Whitehall-Coplay Press

Saturday, June 6, 2020

Your ‘Mission’ is to read this theater review

Wednesday, February 5, 2020 by CAROLE GORNEY Special to The Press in Focus

The mission, if you choose to accept it, is to eat, drink and solve a murder before dessert is served.

That’s the assignment at the Pines Dinner Theatre, where through March 7, “Mission: Improbable: Super Spy Edition” (aka “Impossible,” as in the TV series and movies) is challenging audiences to follow the clues to find out “whodunit” from among the suspects on and off stage.

During the Jan. 25 “murder investigation,” aka, performance, witnessed and reviewed by this theater sleuth, several clues were uncovered.

First clue: “Mission Improbable: Super Spy Edition” was written and produced by Pines Dinner Theatre Artistic Director Oliver Blatt, who has been responsible for just about every action on the Pines stage for the past 10 years. Despite being a playwright with a sense of humor, he is definitely a prime suspect.

Second clue: The script identified an excess of suspicious characters from among the cast and very suspicious audience.

Third clue: The murder victim, accused of being a jewel thief, was hanging out in the audience, pretending to be a theater patron. He definitely was no actor because he had trouble dying and staying dead.

Fourth clue: Four actors assumed the identities of fictitious persons, but this reviewer learned their true identities from a whistleblower posing as a waitress.

The two argumentative “Mission” operatives, suave Ethan Hunt and featherbrained Jim Phelps, were really Gene Connelly and Jeremy Thompson.

Each argued with the other over who was the real star of “Mission Impossible,” which ran on television 1966-1973 with Phelps, and became a successful series of six movies 1996-2018, featuring Hunt.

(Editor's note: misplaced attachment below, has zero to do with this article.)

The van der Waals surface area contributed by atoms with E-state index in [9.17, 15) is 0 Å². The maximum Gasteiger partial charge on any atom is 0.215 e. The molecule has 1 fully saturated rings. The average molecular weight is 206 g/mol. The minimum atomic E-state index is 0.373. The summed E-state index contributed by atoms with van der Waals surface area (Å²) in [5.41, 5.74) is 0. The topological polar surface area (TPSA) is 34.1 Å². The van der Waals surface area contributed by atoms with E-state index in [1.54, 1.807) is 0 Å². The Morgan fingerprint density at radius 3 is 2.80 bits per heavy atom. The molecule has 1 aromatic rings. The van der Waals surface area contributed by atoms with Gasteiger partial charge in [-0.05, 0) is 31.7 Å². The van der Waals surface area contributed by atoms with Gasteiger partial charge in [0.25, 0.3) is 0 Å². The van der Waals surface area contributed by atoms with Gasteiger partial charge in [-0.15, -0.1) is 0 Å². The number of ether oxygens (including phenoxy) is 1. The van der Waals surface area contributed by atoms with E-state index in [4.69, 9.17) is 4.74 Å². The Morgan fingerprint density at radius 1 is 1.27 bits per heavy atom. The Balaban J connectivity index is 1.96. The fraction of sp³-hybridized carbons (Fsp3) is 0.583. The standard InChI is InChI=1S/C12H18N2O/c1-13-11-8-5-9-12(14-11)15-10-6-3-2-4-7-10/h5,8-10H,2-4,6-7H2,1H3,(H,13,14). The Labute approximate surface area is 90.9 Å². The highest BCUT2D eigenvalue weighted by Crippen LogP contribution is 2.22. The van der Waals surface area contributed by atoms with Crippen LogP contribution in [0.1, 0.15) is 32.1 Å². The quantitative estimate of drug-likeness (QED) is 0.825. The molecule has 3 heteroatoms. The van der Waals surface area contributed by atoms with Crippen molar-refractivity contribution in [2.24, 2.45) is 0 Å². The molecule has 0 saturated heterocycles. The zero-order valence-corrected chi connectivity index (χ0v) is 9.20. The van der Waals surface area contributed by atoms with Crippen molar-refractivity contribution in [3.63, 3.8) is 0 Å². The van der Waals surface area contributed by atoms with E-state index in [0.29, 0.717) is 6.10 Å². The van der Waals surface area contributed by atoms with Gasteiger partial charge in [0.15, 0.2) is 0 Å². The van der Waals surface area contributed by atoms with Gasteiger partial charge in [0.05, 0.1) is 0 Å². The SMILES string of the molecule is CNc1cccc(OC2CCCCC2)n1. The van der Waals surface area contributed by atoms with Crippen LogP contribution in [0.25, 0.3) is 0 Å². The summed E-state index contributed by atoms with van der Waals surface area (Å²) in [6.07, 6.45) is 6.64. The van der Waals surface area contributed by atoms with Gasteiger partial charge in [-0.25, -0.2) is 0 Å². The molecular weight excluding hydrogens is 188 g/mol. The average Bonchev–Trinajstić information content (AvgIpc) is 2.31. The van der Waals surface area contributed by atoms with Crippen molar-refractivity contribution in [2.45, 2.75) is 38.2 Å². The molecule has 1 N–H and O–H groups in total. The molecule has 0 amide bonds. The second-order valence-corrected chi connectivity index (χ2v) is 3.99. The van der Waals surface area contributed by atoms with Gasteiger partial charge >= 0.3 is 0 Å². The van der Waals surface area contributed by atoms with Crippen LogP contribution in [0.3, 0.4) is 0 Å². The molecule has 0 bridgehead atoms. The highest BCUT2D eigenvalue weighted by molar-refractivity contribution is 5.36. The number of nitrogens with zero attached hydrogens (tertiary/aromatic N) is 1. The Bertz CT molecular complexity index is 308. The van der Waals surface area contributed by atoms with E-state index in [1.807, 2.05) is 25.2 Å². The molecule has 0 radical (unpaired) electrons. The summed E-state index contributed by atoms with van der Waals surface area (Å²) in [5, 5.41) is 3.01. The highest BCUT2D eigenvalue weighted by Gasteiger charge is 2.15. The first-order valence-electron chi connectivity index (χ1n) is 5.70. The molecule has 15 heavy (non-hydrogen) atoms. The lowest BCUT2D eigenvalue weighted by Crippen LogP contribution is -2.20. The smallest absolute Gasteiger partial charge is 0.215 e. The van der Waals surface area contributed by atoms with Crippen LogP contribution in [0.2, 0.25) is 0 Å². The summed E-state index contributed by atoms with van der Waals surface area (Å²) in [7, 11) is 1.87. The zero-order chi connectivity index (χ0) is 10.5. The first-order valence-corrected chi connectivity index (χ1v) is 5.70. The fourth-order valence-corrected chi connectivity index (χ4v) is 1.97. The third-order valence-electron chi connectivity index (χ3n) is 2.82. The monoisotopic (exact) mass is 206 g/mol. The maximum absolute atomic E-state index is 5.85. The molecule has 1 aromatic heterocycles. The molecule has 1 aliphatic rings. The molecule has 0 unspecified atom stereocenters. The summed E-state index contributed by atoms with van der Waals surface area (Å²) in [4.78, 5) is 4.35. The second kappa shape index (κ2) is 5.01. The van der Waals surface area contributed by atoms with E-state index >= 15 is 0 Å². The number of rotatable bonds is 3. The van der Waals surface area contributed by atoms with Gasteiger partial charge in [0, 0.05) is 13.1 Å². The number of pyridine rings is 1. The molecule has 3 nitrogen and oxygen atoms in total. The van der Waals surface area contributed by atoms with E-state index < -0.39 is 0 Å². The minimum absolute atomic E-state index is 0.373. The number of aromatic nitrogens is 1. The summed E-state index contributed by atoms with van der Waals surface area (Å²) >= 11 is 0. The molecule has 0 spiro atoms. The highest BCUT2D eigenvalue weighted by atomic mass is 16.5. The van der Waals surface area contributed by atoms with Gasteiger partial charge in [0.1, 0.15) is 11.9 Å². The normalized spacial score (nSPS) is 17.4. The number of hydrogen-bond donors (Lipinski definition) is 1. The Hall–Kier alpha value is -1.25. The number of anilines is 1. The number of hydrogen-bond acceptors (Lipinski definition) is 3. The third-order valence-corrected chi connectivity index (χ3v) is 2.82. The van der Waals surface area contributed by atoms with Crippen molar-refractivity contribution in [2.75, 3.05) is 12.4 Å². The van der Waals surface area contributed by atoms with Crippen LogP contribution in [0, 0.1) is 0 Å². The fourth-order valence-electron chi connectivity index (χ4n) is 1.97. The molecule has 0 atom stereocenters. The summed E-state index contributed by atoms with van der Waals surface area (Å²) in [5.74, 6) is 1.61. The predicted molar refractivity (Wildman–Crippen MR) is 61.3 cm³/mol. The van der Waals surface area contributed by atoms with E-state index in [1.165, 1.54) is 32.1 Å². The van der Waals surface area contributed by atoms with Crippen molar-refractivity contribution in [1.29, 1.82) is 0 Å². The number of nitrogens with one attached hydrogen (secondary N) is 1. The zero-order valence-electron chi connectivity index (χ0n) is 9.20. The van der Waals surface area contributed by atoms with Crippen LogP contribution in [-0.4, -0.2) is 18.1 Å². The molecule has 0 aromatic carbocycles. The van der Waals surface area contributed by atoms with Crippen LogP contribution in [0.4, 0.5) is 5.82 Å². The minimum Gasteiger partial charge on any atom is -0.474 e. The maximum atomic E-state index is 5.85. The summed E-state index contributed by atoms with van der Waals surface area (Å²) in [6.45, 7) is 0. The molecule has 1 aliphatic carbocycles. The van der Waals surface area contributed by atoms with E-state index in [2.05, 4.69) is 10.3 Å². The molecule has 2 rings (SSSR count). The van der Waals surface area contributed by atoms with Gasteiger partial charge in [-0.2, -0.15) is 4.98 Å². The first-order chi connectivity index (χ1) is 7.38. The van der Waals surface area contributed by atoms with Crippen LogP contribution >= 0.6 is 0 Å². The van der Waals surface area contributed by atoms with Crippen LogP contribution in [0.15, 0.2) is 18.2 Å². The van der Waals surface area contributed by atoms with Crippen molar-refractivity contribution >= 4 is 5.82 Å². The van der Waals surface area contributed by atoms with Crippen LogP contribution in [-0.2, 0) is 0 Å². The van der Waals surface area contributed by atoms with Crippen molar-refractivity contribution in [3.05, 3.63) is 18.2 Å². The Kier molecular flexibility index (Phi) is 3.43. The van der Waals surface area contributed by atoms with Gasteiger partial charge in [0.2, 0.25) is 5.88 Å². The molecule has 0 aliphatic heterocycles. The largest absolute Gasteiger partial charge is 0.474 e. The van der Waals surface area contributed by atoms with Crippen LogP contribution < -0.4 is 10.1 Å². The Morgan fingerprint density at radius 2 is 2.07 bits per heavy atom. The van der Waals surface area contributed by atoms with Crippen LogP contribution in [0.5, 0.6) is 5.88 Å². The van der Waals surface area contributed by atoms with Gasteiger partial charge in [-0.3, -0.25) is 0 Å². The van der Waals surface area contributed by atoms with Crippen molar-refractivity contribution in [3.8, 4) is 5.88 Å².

Fifth clue: Agent Phelps was on a mission to return the elusive Princess Isabella to Monaco. Yes, her feisty highness (Syd Stauffer) joined the cast attired in a bright red gown sans jewelry that had already been stolen.

James Ofalt was listed in the cast, but what character or characters he played is still a mystery.

Sixth clue: Everyone in the theater was a suspect, including audience members posing as Judge Judy and celebrity chef Gordon Ramsay.

Final clue: Nothing was as it appeared, and no one was who he or she should be.

“Mission Improbable” isn’t a very complex mystery, but it is engaging. The audience enjoyed being part of the action, up close and personal. The laughter said it all.

The cast includes, in addition to Connelly, Thompson, Stauffer and Ofait: Mark Ingram, Cheryl Moritz and Alexander Vogelgesang.

Note to reader: “This review will self-destruct in five seconds.”

Tickets: Pines Dinner Theatre box office, 448 N. 17th St., Allentown; pinesdinnertheatre.com; 610-433-2333